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December 2017

“Linked in” law firm websites

You have a practice concentrating in estate planning, and in an effort to help your clients connect with various nonlegal services to assist them in implementing their estate plans, you would like to include links to third-party service providers such as accounting, financial planning and life insurance providers.

You also own a financial planning service and would like to include links to that as well.

What if any ethical considerations should you take into account before including such links on your website?

There have been some state bar ethics opinions that have addressed these and related questions. Some of them address situations where the links are to businesses that are owned by third parties; others address issues involved where the business or service is owned by the law firm.

With regard to links to businesses or entities that are owned by third parties, see, Illinois State Bar Opinion 15-05 (2015), which stated that a law firm could include a link to a business consulting service so long as any information included on the consulting service’s website about the lawyer was not false or misleading.

The Illinois committee also suggested that the law firm should include a disclaimer stating that the firm does not “maintain the linked site and does not necessarily sponsor or approve of the materials and information contained in the linked site.”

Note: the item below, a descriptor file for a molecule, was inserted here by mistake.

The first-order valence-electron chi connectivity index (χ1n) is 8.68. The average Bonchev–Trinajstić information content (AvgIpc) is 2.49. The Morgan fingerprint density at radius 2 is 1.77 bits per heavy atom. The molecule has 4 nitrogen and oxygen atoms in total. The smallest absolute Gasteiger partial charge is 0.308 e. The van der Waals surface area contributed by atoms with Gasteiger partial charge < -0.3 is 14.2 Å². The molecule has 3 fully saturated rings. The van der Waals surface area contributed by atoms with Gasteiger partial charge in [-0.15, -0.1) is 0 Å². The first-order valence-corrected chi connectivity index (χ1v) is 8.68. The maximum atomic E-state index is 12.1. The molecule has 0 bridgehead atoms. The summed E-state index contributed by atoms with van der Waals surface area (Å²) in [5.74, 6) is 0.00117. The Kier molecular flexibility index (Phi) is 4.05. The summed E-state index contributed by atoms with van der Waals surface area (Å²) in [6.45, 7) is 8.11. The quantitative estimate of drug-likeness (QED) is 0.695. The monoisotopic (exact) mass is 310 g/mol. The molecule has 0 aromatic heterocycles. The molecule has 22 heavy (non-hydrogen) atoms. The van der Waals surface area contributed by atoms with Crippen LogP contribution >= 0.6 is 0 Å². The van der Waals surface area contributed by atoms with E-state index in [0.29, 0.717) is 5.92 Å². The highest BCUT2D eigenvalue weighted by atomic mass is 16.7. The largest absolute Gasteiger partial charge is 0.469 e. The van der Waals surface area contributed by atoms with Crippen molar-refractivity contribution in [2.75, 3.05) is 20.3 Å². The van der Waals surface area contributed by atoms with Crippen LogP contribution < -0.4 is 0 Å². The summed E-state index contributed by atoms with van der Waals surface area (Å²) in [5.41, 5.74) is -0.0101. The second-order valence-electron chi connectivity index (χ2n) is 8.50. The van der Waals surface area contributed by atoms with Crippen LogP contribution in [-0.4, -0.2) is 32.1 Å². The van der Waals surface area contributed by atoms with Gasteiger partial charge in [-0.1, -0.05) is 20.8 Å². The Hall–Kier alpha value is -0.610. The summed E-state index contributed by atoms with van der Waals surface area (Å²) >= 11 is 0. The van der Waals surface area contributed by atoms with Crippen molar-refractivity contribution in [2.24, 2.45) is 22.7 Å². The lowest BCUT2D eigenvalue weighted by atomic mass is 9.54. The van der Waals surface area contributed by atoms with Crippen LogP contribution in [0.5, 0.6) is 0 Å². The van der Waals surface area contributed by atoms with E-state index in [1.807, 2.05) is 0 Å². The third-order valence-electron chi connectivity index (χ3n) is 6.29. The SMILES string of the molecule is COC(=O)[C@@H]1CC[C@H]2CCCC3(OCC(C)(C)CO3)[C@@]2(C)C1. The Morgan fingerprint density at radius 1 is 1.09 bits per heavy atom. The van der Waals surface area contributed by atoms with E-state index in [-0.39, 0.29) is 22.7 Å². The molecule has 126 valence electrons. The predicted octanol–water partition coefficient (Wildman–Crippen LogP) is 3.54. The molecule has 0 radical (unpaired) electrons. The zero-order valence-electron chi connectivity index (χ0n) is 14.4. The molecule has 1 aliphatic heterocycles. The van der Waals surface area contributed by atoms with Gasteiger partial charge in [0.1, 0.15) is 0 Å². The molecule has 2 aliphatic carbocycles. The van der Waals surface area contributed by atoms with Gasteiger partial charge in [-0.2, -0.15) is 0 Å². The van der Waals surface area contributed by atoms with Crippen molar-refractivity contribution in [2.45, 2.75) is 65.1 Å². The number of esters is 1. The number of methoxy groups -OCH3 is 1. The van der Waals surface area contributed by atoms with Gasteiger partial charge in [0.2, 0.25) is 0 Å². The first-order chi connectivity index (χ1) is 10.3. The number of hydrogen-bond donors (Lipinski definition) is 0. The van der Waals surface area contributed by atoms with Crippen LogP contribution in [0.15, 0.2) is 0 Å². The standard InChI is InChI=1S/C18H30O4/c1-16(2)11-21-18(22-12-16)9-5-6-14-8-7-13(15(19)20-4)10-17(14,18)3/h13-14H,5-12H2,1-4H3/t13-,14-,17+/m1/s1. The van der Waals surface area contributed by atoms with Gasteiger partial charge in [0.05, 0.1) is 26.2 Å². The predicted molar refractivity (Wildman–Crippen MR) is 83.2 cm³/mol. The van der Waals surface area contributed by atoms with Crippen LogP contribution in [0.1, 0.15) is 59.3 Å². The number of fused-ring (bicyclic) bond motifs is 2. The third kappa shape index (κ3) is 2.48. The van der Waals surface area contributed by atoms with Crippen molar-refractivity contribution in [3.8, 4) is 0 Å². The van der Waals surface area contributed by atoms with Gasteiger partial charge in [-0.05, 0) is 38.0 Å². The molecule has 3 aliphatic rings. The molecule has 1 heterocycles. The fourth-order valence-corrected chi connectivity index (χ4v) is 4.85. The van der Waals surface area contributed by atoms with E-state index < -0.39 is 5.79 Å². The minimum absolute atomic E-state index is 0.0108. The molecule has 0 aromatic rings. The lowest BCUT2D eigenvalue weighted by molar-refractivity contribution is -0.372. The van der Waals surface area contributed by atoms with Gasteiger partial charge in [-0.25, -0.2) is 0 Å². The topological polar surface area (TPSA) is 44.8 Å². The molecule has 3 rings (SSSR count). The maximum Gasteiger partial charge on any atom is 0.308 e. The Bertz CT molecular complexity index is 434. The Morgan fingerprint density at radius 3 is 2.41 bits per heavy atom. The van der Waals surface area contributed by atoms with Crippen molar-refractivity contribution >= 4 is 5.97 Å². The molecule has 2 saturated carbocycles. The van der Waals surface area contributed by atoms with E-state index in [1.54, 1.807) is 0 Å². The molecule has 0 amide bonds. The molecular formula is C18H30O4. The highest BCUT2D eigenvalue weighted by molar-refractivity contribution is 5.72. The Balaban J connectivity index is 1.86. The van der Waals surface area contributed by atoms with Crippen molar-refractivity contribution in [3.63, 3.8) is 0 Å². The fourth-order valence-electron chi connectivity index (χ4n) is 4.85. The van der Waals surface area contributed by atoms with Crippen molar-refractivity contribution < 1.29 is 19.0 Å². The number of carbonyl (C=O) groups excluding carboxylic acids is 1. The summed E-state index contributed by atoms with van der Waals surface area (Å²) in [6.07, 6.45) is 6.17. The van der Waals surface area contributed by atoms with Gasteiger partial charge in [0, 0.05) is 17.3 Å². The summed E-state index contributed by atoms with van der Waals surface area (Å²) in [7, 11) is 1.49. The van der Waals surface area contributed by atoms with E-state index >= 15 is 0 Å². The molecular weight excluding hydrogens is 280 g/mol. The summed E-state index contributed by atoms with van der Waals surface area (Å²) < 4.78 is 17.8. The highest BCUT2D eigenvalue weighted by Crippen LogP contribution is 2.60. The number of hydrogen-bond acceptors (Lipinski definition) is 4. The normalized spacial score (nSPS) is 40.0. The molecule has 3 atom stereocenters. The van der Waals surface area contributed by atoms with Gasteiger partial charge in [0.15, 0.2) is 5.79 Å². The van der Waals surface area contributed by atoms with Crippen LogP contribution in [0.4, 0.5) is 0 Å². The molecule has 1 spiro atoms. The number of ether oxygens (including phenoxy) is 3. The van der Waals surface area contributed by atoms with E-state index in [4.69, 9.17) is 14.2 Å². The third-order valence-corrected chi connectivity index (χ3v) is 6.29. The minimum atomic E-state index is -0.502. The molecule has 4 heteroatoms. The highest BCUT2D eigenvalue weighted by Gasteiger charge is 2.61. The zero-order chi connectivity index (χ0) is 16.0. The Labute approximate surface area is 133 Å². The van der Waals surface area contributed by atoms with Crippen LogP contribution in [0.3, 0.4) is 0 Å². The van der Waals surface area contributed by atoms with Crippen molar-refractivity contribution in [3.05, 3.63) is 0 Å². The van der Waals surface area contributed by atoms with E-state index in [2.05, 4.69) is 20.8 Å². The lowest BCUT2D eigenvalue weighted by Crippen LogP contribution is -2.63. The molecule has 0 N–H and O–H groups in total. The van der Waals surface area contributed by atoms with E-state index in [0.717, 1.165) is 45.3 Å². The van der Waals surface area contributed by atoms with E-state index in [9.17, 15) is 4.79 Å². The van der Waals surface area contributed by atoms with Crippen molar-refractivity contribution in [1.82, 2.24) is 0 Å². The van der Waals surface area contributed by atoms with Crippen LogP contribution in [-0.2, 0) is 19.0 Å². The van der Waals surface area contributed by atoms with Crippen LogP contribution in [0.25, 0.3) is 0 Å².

The committee noted that if the lawyer or law firm refers clients to the outside business pursuant to an agreement that the outside business will in turn refer its customers to the law firm, the lawyer must also comply with Rule 7.2(b)(4) Advertising that states:

(b) A lawyer shall not give anything of value to a person for recommending the lawyer’s services except that a lawyer may

 (4) refer clients to another lawyer or a nonlawyer professional pursuant to an agreement not otherwise prohibited under these Rules that provides for the other person to refer clients or customers to the lawyer, if

(i) the reciprocal referral agreement is not exclusive, and

(ii) the client is informed of the existence and nature of the agreement.

New York State Bar Opinion 888 (2011) is in accord with the Illinois opinion, stating that a lawyer may include links to nonlegal businesses on its website so long as the link will not be misleading or create confusion.

The opinion made a distinction between two types of links, “informational” and “reciprocal.” An informational link is one that leads to another business or entity’s website. Reciprocal links are those in which two websites have links that refer to each other.

The opinion gave the following as an example of an informational link that could be considered to be misleading or confusing without an appropriate disclaimer: